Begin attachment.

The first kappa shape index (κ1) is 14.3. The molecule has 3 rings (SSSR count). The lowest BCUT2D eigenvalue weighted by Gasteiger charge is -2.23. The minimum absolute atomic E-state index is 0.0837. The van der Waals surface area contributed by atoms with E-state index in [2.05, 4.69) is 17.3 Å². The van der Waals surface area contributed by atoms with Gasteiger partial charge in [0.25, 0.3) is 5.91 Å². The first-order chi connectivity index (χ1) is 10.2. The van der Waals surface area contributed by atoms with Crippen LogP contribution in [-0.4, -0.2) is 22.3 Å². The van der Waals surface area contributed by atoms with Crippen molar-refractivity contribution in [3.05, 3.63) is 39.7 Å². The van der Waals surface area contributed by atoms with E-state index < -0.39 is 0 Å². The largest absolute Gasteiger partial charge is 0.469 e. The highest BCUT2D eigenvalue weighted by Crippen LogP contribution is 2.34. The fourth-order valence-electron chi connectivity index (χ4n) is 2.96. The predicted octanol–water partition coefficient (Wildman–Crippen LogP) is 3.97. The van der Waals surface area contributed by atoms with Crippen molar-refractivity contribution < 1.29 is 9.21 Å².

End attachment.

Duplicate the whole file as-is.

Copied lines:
The first kappa shape index (κ1) is 14.3. The molecule has 3 rings (SSSR count). The lowest BCUT2D eigenvalue weighted by Gasteiger charge is -2.23. The minimum absolute atomic E-state index is 0.0837. The van der Waals surface area contributed by atoms with E-state index in [2.05, 4.69) is 17.3 Å². The van der Waals surface area contributed by atoms with Gasteiger partial charge in [0.25, 0.3) is 5.91 Å². The first-order chi connectivity index (χ1) is 10.2. The van der Waals surface area contributed by atoms with Crippen LogP contribution in [-0.4, -0.2) is 22.3 Å². The van der Waals surface area contributed by atoms with Crippen molar-refractivity contribution in [3.05, 3.63) is 39.7 Å². The van der Waals surface area contributed by atoms with E-state index < -0.39 is 0 Å². The largest absolute Gasteiger partial charge is 0.469 e. The highest BCUT2D eigenvalue weighted by Crippen LogP contribution is 2.34. The fourth-order valence-electron chi connectivity index (χ4n) is 2.96. The predicted octanol–water partition coefficient (Wildman–Crippen LogP) is 3.97. The van der Waals surface area contributed by atoms with Crippen molar-refractivity contribution < 1.29 is 9.21 Å².